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Allow filmmakers, writers freedom of speech, expression: Supreme Court

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New Delhi: Filmmakers and writers should be allowed to enjoy freedom of speech and expression and curbs can’t be put on this, the Supreme Court said on Thursday, rejecting a plea against the release of a documentary on Delhi Chief Minister Arvind Kejriwal.

The apex court said that freedom of speech and expression was “sacrosanct”.

The documentary, “An Insignificant Man”, based on activist-turned-politician Kejriwal’s life, will be screened in cinemas across India on Friday as scheduled.


The Supreme Court refused to entertain the plea to delete the portion showing petitioner Nachiketa Walhekar throwing ink on Kejriwal.

Walhekar said the 2013 ink throwing incident was shown in a promotional trailer.

Rejecting the request that the documentary not be released, Chief Justice Dipak Misra, Justice A.M. Khanwilkar and Justice D.Y. Chandrachud said: “Courts should be extremely slow in passing any kind of restraint order in such a situation as there can’t be curbs on the freedom of speech and expression.”

Speaking for the bench, Chief Justice Misra said: “The courts … should allow the respect that a creative man enjoys in writing a drama, play, playlet, book on philosophy, or any kind of thought that is expressed on the celluloid or theatre.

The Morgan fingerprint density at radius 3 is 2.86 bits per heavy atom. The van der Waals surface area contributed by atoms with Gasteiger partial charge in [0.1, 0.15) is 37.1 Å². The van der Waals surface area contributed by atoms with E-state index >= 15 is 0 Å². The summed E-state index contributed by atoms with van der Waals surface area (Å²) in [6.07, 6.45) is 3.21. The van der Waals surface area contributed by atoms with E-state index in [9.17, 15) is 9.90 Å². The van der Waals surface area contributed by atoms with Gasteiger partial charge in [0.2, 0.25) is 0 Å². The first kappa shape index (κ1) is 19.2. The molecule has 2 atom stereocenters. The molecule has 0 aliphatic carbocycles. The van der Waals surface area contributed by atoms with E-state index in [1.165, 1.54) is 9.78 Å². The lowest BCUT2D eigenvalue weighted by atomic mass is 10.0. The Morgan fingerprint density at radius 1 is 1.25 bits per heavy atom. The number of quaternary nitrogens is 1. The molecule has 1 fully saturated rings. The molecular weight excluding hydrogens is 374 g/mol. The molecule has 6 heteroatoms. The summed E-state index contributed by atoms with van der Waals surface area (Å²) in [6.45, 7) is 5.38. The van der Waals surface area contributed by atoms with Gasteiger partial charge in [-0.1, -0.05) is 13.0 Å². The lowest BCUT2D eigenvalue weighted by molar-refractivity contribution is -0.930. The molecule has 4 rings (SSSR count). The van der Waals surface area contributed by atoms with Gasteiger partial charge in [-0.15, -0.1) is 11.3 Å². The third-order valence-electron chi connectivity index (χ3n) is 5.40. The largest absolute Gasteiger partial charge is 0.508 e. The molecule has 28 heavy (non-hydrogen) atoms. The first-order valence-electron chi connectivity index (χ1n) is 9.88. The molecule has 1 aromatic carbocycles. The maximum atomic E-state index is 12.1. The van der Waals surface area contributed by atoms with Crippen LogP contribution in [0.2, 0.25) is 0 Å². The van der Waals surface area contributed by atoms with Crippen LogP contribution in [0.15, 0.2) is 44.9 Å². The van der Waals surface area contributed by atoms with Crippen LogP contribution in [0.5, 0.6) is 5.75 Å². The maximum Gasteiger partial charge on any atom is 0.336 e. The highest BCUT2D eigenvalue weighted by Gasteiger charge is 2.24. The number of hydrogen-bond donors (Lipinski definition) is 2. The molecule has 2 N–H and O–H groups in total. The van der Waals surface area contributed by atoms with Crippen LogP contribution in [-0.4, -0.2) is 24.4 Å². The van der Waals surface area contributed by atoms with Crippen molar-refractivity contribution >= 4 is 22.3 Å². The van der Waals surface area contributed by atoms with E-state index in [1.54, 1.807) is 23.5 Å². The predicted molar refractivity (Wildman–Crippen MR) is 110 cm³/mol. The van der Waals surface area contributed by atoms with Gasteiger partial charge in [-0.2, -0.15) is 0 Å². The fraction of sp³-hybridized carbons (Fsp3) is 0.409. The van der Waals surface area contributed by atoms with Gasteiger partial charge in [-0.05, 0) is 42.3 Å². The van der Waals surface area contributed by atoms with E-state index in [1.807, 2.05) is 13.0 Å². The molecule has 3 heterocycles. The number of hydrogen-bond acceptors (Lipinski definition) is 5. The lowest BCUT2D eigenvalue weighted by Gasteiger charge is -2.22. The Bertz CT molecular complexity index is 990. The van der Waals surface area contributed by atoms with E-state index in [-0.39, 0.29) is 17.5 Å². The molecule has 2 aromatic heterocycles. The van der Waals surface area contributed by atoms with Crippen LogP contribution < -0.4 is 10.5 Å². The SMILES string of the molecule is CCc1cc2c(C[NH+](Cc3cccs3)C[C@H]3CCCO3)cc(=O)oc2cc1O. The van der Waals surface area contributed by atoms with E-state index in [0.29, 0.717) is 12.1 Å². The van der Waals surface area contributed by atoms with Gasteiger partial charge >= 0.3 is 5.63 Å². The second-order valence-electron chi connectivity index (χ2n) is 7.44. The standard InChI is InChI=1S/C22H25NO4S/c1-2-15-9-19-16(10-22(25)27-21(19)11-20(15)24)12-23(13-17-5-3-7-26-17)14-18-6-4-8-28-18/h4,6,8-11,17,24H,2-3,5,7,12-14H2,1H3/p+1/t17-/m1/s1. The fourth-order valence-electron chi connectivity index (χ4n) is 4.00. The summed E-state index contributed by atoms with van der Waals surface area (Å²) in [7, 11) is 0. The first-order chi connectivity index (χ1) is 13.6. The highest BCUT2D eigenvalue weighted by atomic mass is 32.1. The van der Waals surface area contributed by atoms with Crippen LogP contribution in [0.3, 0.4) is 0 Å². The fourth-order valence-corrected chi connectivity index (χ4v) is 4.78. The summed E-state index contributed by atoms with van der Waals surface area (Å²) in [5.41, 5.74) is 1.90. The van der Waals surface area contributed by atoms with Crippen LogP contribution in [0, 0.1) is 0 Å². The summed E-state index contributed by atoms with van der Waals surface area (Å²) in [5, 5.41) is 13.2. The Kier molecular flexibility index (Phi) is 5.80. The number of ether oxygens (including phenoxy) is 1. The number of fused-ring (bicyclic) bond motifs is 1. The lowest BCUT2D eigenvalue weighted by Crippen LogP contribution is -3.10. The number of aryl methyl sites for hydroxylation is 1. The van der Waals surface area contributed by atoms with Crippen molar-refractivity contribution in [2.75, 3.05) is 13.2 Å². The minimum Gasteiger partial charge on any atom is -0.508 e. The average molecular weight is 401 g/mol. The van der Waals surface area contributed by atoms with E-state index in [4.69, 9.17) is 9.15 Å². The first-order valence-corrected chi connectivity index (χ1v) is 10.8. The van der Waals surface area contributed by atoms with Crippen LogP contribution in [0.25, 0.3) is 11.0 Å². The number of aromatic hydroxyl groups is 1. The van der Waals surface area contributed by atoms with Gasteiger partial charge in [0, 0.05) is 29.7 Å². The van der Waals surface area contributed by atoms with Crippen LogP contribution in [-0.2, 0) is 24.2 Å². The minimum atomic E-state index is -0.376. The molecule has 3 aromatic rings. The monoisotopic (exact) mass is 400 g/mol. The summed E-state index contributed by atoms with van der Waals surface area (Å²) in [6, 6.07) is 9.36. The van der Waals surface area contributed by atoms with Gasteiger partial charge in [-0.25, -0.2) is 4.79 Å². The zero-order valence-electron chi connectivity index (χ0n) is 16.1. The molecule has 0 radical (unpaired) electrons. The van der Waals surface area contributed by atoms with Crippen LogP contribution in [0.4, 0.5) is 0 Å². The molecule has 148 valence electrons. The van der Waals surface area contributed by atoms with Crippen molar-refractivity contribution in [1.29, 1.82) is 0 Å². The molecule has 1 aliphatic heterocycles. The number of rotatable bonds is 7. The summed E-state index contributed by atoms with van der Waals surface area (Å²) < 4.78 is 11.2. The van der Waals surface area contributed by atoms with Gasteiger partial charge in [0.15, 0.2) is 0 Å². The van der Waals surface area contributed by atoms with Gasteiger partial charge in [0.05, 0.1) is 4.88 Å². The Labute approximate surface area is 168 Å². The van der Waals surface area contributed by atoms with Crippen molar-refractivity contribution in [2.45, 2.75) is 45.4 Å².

“It is worthy to mention that the freedom of speech and expression is sacrosanct and the said right should not be ordinarily interfered with,” the court said, emphasising on the creative instincts of an artiste or author.

The court said all creative people have the right to enjoy their works in production of films and dramas.

“Be it noted, a film or a drama or a novel or a book is a creation of art. An artiste has his own freedom to express himself in a manner which is not prohibited in law and such prohibitions are not read by implication to crucify the rights of expressive mind,” the court said.

Addressing apprehensions expressed by petitioner’s lawyer Pushkar Sharma, the court said: “Needless to emphasise that his apprehensions that this documentary will be used as evidence during his trial is not to be commented upon as that would be for the trial court to adjudge under the Evidence Act.

“… we are sure the trial court should exercise its jurisdiction in accordance with law.”